-it only takes one little tiny shot from that OO load. i've see deer taken down with just one pellet in the neck out of 5 shots.

shooting running deer with a shotgun is a skill not just luck. 9 times out of 10 when i think back on one i've just killed, i cant even remember where i aimed or if i even closed one of my eyes. it just comes natural because i've been doing it for 25 years
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Old 01-12-2015, 01:46 AM
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Default Spurious argument: Birdshot vs Buckshot

JustUs4All:

Birdshot patterns are many times larger than the intended target and this works because there are hundreds of pellets in each shell. This is reflected in the traditional 30 inch pattern with sufficient pattern density to take a bird any place within the effective pattern spread at a given distance with proper choke and load.

Buckshot patterns are directed at targets many times larger than any bird. Indeed, due to the very limited number of pellets, sucessfully using buckshot is more about directing a majority of those pellets into the vital zone.

Last edited by .60 caliber buckshot; 02-01-2015 at 07:21 AM.
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Old 01-16-2015, 09:21 PM
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I have to say, this thread is both interesting and disgusting. A testimate proving ignorance is bliss. As long as I have been shooting a shotgun I have known that certain guns shoot certain loads better than others. As a kid 45 hrs ago I knew my shotgun liked 4s and 7 1/2s but not 6s. Buckshot loads are the same. The only way to know is shoot multiple loads and brands.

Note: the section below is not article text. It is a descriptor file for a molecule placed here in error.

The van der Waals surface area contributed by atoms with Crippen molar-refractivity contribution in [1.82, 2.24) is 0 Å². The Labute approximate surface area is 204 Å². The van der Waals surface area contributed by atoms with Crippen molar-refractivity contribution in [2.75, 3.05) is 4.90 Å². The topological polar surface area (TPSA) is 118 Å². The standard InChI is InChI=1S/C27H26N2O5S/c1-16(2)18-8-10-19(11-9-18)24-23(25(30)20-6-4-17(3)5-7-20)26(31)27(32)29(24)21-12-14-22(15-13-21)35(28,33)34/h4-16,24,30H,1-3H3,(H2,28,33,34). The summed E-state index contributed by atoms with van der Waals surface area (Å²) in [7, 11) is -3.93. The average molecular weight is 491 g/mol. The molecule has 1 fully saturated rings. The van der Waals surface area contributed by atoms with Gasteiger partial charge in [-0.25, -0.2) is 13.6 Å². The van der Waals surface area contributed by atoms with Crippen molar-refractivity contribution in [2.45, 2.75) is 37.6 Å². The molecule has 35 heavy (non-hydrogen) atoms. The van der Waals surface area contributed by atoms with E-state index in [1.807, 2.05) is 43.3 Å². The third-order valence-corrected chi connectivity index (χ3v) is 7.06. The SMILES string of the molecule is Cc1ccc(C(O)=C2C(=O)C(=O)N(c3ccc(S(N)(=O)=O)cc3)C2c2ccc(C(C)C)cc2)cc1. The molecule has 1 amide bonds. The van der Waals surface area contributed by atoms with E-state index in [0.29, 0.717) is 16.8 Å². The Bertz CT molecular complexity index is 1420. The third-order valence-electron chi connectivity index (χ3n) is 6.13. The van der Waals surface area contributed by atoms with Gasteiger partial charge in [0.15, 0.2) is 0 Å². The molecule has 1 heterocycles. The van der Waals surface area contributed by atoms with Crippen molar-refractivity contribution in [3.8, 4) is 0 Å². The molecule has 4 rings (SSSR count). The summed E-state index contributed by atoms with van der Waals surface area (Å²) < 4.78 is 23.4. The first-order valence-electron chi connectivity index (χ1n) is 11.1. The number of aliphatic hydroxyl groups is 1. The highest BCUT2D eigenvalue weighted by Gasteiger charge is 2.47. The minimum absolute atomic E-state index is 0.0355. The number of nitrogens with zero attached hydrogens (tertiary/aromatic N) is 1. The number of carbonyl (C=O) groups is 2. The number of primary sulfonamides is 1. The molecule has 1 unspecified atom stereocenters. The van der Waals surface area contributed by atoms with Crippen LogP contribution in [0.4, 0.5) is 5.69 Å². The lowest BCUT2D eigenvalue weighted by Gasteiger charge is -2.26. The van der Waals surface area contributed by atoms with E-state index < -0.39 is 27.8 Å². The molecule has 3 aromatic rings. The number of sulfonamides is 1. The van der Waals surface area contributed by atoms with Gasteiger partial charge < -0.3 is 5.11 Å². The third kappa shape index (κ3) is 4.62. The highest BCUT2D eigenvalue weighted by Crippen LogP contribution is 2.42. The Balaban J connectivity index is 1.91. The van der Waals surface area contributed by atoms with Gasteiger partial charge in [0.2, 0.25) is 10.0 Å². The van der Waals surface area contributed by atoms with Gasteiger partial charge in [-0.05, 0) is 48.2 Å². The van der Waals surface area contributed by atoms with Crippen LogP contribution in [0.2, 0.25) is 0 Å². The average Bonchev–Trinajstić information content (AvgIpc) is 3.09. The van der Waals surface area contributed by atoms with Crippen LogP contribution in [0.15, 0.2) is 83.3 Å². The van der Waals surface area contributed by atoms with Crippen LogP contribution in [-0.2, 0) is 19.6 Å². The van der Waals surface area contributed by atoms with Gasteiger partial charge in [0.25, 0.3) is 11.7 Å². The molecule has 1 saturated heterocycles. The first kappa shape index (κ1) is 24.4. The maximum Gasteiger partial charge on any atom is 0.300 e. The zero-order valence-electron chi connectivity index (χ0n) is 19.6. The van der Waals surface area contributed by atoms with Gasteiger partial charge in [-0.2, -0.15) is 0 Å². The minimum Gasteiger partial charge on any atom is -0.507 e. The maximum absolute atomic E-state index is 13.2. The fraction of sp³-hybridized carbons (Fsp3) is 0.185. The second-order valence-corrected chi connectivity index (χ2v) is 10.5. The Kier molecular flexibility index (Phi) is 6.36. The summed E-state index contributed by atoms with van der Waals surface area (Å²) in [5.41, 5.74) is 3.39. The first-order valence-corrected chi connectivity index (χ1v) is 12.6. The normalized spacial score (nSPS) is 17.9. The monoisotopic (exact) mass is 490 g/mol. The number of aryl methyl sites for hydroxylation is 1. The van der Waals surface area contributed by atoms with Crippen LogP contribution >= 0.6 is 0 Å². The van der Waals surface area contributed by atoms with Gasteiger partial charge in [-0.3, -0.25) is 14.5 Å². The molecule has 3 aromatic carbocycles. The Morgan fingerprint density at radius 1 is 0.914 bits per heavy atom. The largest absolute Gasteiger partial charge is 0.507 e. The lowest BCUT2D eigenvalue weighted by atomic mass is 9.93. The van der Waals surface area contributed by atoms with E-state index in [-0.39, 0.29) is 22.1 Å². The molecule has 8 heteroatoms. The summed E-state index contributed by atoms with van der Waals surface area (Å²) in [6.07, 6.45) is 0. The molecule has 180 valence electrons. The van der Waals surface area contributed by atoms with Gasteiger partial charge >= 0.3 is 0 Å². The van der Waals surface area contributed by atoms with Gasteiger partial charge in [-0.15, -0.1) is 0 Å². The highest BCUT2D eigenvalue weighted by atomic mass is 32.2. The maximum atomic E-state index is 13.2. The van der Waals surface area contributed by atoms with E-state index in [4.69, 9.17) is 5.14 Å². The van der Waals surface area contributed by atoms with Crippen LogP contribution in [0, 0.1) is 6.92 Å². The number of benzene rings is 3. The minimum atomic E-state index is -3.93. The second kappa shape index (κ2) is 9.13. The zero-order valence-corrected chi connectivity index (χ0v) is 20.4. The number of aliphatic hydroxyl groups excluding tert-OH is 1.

To not take the time to pattern for the most lethal and efficient load is just sorry.
Now, I know this will ruffle feathers. In all honesty most of my dog hunting friends are the same.
I have said before. Sometimes in life you just need to do something right.
It takes a little time and effort. A little money. It can be done. All someone must do is care enough to do something right for a change.
Less than perfect shot opportunities happen often in dog hunting. A hunter and his rig that are not the best they can be only adds to the possibility of a wounded and unrecovered animal, which is very offensive to me.

Charles Emerson Winchester once said. "I do one thing at a time. I do it very well. Then I move on."
A wise man.
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Old 01-17-2015, 10:13 AM
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Quote:
Originally Posted by Nannyman View Post